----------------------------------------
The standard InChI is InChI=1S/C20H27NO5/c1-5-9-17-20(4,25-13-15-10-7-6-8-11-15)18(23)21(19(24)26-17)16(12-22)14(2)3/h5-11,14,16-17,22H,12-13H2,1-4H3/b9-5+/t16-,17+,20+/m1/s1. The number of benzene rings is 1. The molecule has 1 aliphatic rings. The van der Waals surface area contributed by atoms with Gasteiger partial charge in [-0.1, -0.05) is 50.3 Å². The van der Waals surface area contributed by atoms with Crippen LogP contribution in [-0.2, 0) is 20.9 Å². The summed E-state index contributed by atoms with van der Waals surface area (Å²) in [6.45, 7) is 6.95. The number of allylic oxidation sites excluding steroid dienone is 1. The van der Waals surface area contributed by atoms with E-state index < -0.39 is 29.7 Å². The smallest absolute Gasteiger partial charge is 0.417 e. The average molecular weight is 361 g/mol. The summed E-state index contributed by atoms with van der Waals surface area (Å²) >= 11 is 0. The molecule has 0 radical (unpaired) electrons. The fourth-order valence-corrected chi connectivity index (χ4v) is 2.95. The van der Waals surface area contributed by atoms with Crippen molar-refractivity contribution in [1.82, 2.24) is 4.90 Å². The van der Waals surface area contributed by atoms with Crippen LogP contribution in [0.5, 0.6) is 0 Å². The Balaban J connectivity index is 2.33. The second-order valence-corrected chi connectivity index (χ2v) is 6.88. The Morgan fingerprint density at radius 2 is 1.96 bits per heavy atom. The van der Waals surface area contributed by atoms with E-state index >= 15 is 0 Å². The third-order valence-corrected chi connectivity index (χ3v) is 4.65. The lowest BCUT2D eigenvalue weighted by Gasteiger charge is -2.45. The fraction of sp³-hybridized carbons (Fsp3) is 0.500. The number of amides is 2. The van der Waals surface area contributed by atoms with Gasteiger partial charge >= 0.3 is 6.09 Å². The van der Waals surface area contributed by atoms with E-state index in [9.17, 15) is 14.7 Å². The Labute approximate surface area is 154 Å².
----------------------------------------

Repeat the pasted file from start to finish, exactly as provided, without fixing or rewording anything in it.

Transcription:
The standard InChI is InChI=1S/C20H27NO5/c1-5-9-17-20(4,25-13-15-10-7-6-8-11-15)18(23)21(19(24)26-17)16(12-22)14(2)3/h5-11,14,16-17,22H,12-13H2,1-4H3/b9-5+/t16-,17+,20+/m1/s1. The number of benzene rings is 1. The molecule has 1 aliphatic rings. The van der Waals surface area contributed by atoms with Gasteiger partial charge in [-0.1, -0.05) is 50.3 Å². The van der Waals surface area contributed by atoms with Crippen LogP contribution in [-0.2, 0) is 20.9 Å². The summed E-state index contributed by atoms with van der Waals surface area (Å²) in [6.45, 7) is 6.95. The number of allylic oxidation sites excluding steroid dienone is 1. The van der Waals surface area contributed by atoms with E-state index < -0.39 is 29.7 Å². The smallest absolute Gasteiger partial charge is 0.417 e. The average molecular weight is 361 g/mol. The summed E-state index contributed by atoms with van der Waals surface area (Å²) >= 11 is 0. The molecule has 0 radical (unpaired) electrons. The fourth-order valence-corrected chi connectivity index (χ4v) is 2.95. The van der Waals surface area contributed by atoms with Crippen molar-refractivity contribution in [1.82, 2.24) is 4.90 Å². The van der Waals surface area contributed by atoms with Crippen LogP contribution in [0.5, 0.6) is 0 Å². The Balaban J connectivity index is 2.33. The second-order valence-corrected chi connectivity index (χ2v) is 6.88. The Morgan fingerprint density at radius 2 is 1.96 bits per heavy atom. The van der Waals surface area contributed by atoms with E-state index >= 15 is 0 Å². The third-order valence-corrected chi connectivity index (χ3v) is 4.65. The lowest BCUT2D eigenvalue weighted by Gasteiger charge is -2.45. The fraction of sp³-hybridized carbons (Fsp3) is 0.500. The number of amides is 2. The van der Waals surface area contributed by atoms with Gasteiger partial charge >= 0.3 is 6.09 Å². The van der Waals surface area contributed by atoms with E-state index in [9.17, 15) is 14.7 Å². The Labute approximate surface area is 154 Å².